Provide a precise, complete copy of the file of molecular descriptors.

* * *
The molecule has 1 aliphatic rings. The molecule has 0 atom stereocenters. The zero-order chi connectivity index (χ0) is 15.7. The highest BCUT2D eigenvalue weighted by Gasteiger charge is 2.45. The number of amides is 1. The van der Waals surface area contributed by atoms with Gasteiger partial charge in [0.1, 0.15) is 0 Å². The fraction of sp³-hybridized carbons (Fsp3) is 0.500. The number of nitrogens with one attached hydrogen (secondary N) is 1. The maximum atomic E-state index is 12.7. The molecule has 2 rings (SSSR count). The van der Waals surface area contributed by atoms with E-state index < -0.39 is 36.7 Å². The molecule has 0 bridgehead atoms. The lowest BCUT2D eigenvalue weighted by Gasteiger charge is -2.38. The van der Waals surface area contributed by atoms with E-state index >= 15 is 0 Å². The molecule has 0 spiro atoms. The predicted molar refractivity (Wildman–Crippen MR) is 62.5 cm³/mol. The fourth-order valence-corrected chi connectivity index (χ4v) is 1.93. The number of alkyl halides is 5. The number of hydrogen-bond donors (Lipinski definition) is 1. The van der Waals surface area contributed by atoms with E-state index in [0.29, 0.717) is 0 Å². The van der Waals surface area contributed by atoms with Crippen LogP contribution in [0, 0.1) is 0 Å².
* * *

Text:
The molecule has 1 aliphatic rings. The molecule has 0 atom stereocenters. The zero-order chi connectivity index (χ0) is 15.7. The highest BCUT2D eigenvalue weighted by Gasteiger charge is 2.45. The number of amides is 1. The van der Waals surface area contributed by atoms with Gasteiger partial charge in [0.1, 0.15) is 0 Å². The fraction of sp³-hybridized carbons (Fsp3) is 0.500. The number of nitrogens with one attached hydrogen (secondary N) is 1. The maximum atomic E-state index is 12.7. The molecule has 2 rings (SSSR count). The van der Waals surface area contributed by atoms with E-state index < -0.39 is 36.7 Å². The molecule has 0 bridgehead atoms. The lowest BCUT2D eigenvalue weighted by Gasteiger charge is -2.38. The van der Waals surface area contributed by atoms with E-state index >= 15 is 0 Å². The molecule has 0 spiro atoms. The predicted molar refractivity (Wildman–Crippen MR) is 62.5 cm³/mol. The fourth-order valence-corrected chi connectivity index (χ4v) is 1.93. The number of alkyl halides is 5. The number of hydrogen-bond donors (Lipinski definition) is 1. The van der Waals surface area contributed by atoms with E-state index in [0.29, 0.717) is 0 Å². The van der Waals surface area contributed by atoms with Crippen LogP contribution in [0, 0.1) is 0 Å².